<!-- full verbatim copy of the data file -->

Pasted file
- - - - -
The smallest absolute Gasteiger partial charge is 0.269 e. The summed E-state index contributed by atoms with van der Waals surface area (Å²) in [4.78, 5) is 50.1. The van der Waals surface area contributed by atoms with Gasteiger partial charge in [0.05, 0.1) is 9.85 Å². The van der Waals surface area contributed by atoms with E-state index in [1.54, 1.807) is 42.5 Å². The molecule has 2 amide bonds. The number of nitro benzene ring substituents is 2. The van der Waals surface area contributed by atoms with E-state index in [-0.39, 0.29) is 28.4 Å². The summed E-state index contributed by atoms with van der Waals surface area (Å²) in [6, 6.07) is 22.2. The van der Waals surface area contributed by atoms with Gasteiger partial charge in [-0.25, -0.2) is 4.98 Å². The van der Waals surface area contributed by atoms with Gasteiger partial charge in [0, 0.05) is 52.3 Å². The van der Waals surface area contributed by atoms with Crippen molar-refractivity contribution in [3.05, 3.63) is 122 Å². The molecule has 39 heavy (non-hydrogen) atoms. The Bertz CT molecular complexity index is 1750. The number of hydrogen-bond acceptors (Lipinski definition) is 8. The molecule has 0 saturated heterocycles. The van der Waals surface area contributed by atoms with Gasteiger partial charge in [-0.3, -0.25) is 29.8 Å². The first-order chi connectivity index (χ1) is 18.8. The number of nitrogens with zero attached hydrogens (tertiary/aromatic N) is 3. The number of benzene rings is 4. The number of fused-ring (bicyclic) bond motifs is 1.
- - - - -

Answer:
The smallest absolute Gasteiger partial charge is 0.269 e. The summed E-state index contributed by atoms with van der Waals surface area (Å²) in [4.78, 5) is 50.1. The van der Waals surface area contributed by atoms with Gasteiger partial charge in [0.05, 0.1) is 9.85 Å². The van der Waals surface area contributed by atoms with E-state index in [1.54, 1.807) is 42.5 Å². The molecule has 2 amide bonds. The number of nitro benzene ring substituents is 2. The van der Waals surface area contributed by atoms with E-state index in [-0.39, 0.29) is 28.4 Å². The summed E-state index contributed by atoms with van der Waals surface area (Å²) in [6, 6.07) is 22.2. The van der Waals surface area contributed by atoms with Gasteiger partial charge in [-0.25, -0.2) is 4.98 Å². The van der Waals surface area contributed by atoms with Gasteiger partial charge in [0, 0.05) is 52.3 Å². The van der Waals surface area contributed by atoms with Crippen molar-refractivity contribution in [3.05, 3.63) is 122 Å². The molecule has 39 heavy (non-hydrogen) atoms. The Bertz CT molecular complexity index is 1750. The number of hydrogen-bond acceptors (Lipinski definition) is 8. The molecule has 0 saturated heterocycles. The van der Waals surface area contributed by atoms with Gasteiger partial charge in [-0.3, -0.25) is 29.8 Å². The first-order chi connectivity index (χ1) is 18.8. The number of nitrogens with zero attached hydrogens (tertiary/aromatic N) is 3. The number of benzene rings is 4. The number of fused-ring (bicyclic) bond motifs is 1.